In this week’s issue of PEOPLE, the singer-songwriter — who appears in Ken Burns’ upcoming 16-hour docu-series, Country Music, to discuss her dad, his legacy and how she found her own voice — remembers the toll her father’s meteoric rise to fame in the 1950s and ’60s took on their family life.
“My childhood was chaotic, number one,” Rosanne, 64, tells PEOPLE. “I understood from a really young age that was an artist and that his mind worked differently. And … that scared my mother.”
Rosanne grew up mostly in Southern California, where her mother Vivian Liberto and father moved from Memphis with their growing family in 1958. Two years earlier, Johnny had written his hit “I Walk the Line” about Liberto’s fears that he would stray on the road. (Liberto’s suspicions later came to fruition when Johnny struck up an affair with fellow country star June Carter.)
“He wrote, ‘I’m gonna stay true,’” Rosanne says in Burns’ docu-series, which she also served as a consultant on. “Of course that wasn’t true.”
Though Rosanne, the eldest of four daughters, remembers Johnny as “the sweetest dad,” there was tension in their household as Johnny struggled with addiction — which began, Rosanne says, as a way to cope with the exhaustion of life on the road.
Suspecting Johnny’s affair with Carter, who was part of his touring ensemble, Liberto filed for divorce in 1966. Two years later, Johnny married Carter after he got clean.
Despite the circumstances of how Carter’s relationship began with Johnny, Rosanne says she felt no resentment towards her new step-mother.
“It seemed inevitable, though it was so painful for my mom,” she says. “I had two really good examples from women in my life. My mom gave me this powerful sense of discipline, family, mothering and detail orientation. And June gave me this sense of expansiveness and how to live life as a performer.”
Performing ultimately became Rosanne’s path, though she initially only wanted to write.
“I didn’t think I could sing,” she says. “And I grew up thinking becoming famous was about the worst thing you could do. You went on the road, you started doing drugs and got divorced and didn’t see your kids and everything fell apart.”
Despite some lingering resentments about her father’s absences during her childhood, Rosanne says in the docu-series that they were healed after her father asked her to join him on stage one night to sing “I Still Miss Someone.”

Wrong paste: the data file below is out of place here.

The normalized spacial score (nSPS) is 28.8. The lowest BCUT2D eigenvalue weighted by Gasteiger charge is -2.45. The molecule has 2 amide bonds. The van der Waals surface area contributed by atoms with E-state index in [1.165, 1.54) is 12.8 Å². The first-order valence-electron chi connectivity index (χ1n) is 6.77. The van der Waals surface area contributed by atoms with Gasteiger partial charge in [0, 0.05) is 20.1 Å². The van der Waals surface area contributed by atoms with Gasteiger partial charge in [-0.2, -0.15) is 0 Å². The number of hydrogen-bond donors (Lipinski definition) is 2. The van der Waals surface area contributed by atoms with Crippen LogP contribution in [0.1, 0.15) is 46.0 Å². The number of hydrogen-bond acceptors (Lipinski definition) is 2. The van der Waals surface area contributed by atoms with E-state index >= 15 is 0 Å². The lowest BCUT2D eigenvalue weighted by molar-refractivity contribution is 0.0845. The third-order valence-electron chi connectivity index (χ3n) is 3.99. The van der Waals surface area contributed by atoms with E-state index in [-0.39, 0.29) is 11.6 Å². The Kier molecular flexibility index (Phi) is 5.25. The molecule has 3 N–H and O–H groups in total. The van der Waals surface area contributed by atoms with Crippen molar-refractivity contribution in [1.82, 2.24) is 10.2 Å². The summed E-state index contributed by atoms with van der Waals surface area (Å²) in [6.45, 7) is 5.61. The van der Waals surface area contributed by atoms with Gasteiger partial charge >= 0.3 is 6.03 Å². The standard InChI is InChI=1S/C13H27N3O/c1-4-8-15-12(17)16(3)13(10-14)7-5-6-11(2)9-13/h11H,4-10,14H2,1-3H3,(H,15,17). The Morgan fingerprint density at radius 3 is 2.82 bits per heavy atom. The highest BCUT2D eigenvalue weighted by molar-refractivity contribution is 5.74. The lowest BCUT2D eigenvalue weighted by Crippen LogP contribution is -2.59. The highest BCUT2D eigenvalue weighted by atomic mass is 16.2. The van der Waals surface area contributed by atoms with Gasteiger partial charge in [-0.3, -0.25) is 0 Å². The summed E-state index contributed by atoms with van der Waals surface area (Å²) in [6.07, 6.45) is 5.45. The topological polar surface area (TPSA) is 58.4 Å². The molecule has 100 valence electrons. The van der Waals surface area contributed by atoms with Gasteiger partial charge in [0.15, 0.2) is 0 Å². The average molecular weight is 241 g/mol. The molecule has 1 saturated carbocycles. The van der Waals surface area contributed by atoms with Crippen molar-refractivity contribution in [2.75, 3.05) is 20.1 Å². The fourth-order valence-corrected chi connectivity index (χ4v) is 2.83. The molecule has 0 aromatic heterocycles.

“He worked out all his problems onstage, and that happened with me that night with him,” she says. “It just all got fixed.”
Rosanne now lives in Manhattan with her husband of 24 years, John Leventhal, 66, and their son, Jake, 20 (she also shares daughters Hannah, 43, Caitlin, 39, Chelsea, 37, and Carrie, 30, with ex-husband Rodney Crowell). She records and performs regularly, having won three Grammys for her 2015 album The River & the Thread, and has recently put together a show dedicated to her dad’s songs with guitarist Ry Cooder (next up: Carnegie Hall in November).
“I asked Ry what we should do, and he said, ‘Well the only show to do is Johnny,’ ” she says of her father, who died in 2003 from respiratory problems connected to diabetes at the age of 71. “I said, ‘Ry, I have been avoiding that for 40 years!’ But it’s been life-changing.”
Fans can hear selections from Johnny’s catalog right now on the Ken Burns Country Music Enhanced Playlist Experience on Spotify, which was launched in partnership with Burns as a way to celebrate Country Music ahead of its premiere on PBS on Sept. 15. The playlist includes 48 songs from Country Music’s soundtrack along with outtakes from the film’s interviews with artists such as Jack White, Dolly Parton, and Dwight Yoakam, who each share their favorite country song of all time.
Country Music’s soundtrack is available now as a five-disc deluxe box set.
For much more on Rosanne Cash’s life, pick up the latest issue of PEOPLE, on newsstands Friday.